Many pens have gone dry writing stories about how younger investors—read: millennials—will be a different breed of cat than their parents or grandparents have been when it comes to how they consume financial advice. Of course, change is inevitable because life isn’t static and every generation is different. But rapidly changing technology seems to be accelerating matters, and a recent investor survey from Salesforce Research tried to quantify what the evolving client/advisor landscape looks like and where it’s likely going.

The firm’s “2015 Wealth Management for Connected Investors” report, which surveyed more than 1,100 adults with investments, found that millennials are more likely than Gen Xers or baby boomers to evaluate potential advisors with online reviews and to judge advisors according to whether they have modern tools for financial planning. Millennials are also much more likely to communicate with their advisors via e-mail, texting and instant messaging—and less likely to communicate via telephone—than the other generational cohorts.

In short, Gen Yers seemingly glued to their portable gadgets are much more comfortable handling their financial matters on mobile devices than older generations are. According to the survey, 33% of millennials said they like to get a holistic view of their investments on their smartphone or tablet, while only 14% of Gen Xers and 5% of baby boomers do.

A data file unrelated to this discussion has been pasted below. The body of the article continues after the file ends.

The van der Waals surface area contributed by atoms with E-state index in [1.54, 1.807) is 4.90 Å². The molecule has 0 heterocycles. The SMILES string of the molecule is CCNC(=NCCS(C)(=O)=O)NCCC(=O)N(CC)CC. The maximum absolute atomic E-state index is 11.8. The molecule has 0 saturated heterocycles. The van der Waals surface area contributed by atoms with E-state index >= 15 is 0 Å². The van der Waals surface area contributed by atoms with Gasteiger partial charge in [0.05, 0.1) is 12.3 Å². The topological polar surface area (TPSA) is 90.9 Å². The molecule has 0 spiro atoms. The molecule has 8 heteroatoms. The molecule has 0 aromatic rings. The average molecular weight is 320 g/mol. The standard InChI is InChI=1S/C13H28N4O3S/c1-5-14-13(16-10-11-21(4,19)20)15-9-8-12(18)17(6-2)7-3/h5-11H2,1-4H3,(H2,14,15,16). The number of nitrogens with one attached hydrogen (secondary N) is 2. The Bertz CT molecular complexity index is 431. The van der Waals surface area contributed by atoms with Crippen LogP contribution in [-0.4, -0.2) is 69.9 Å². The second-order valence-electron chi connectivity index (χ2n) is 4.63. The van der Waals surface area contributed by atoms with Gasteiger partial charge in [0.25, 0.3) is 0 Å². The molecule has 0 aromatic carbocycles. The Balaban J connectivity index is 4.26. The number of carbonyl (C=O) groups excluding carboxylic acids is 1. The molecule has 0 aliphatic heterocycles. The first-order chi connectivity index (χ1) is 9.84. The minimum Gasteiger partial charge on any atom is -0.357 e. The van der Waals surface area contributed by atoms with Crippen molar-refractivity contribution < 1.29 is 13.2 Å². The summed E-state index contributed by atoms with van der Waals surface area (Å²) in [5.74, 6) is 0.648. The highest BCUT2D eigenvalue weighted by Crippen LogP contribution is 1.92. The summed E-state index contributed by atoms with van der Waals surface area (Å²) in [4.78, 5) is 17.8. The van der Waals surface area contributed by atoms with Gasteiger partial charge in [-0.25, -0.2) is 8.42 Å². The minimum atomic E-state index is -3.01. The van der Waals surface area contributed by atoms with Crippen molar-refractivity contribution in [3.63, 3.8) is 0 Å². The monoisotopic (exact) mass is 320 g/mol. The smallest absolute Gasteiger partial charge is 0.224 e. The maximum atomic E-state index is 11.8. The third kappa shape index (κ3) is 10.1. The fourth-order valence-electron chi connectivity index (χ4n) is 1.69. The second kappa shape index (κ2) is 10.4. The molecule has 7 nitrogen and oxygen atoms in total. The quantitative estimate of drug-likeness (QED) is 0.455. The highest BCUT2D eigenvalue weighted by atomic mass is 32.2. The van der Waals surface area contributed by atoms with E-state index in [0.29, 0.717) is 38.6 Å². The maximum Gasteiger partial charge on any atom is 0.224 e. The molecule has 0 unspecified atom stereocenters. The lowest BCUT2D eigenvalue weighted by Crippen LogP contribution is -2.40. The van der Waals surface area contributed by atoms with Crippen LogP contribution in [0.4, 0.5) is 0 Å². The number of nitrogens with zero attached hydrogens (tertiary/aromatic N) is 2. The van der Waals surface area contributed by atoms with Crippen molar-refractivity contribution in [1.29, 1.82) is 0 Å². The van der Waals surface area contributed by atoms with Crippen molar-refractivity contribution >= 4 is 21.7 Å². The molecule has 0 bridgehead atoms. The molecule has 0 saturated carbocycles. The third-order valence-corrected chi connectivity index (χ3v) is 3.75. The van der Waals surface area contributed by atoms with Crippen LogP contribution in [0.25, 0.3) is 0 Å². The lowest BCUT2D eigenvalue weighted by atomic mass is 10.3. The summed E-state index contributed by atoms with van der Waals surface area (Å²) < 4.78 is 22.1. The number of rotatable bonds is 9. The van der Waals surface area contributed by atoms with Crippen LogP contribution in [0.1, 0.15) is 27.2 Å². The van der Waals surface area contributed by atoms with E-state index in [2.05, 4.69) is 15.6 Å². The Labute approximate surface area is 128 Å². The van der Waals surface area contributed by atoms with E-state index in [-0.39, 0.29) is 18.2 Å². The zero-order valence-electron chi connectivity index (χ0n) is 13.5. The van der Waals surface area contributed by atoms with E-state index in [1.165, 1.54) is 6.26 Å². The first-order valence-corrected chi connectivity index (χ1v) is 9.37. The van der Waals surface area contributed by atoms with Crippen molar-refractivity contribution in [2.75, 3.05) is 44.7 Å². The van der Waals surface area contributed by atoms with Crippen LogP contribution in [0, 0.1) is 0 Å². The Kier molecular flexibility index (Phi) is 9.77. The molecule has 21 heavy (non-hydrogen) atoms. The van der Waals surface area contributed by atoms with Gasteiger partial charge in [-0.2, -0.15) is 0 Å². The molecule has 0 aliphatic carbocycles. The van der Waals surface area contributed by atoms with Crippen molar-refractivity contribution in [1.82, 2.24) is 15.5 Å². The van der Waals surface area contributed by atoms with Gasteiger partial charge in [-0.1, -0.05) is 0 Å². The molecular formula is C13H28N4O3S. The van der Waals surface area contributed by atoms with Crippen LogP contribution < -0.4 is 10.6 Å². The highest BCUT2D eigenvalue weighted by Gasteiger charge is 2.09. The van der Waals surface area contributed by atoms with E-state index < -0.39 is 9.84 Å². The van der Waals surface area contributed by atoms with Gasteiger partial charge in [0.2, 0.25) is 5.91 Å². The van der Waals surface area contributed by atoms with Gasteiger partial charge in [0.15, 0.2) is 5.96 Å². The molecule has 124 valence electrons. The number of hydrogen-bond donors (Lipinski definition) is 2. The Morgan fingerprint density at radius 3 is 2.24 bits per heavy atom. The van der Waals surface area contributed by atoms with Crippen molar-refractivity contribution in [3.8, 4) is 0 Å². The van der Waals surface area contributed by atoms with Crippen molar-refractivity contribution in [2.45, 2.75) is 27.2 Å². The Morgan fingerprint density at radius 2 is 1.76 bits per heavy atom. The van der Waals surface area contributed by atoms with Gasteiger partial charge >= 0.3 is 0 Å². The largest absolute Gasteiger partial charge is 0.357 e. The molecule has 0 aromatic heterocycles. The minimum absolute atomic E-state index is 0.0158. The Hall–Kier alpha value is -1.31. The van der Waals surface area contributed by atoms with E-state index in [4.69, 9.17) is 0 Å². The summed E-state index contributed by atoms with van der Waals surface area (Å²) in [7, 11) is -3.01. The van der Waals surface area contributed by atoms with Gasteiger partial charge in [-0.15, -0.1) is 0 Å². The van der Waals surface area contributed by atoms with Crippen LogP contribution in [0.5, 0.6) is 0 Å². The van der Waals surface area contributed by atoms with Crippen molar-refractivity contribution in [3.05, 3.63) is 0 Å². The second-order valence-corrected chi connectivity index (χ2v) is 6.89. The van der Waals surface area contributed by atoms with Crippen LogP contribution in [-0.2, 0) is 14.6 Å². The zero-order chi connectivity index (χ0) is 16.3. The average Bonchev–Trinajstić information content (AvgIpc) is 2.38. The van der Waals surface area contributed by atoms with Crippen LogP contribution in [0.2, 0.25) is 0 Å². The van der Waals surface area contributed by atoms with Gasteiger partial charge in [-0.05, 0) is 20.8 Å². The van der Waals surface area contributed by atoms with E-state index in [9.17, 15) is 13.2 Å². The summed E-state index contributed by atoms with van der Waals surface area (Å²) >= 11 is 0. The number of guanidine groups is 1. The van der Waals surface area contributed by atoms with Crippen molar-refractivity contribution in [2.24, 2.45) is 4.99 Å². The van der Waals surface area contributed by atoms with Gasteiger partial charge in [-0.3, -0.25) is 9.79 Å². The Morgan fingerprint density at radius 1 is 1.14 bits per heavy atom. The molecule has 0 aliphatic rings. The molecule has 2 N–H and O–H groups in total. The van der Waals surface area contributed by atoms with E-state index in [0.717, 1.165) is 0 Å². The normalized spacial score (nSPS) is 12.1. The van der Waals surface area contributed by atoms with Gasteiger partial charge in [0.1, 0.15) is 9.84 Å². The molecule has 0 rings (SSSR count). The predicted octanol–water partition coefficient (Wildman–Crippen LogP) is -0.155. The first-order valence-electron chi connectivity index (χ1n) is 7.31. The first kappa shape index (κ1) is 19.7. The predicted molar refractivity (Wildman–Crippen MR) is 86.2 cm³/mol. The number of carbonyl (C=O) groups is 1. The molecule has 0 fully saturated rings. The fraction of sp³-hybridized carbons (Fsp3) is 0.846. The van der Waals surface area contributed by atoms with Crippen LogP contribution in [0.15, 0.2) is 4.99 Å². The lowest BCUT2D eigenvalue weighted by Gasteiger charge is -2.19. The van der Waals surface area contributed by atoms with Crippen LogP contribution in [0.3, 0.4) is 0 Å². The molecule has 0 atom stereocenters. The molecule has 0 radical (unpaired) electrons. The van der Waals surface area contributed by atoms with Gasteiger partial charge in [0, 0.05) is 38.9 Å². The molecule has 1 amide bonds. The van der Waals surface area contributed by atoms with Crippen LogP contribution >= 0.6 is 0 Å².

Millennials also appear to be less satisfied with their financial advisors than the other two groups, with just 7% of millennial respondents saying they are “extremely satisfied” with their advisor versus 22% of Gen Xers and 33% of baby boomers. And a higher percent of millennials said they are either “not satisfied” or just “somewhat satisfied” with their advisors, though they are on par with boomers and more likely than Gen Xers to say they are “very satisfied.”

Millennials are still feeling their way with their finances, so their budding relationship with the financial advisory profession will remain fluid as their financial status—and new technologies—keep changing.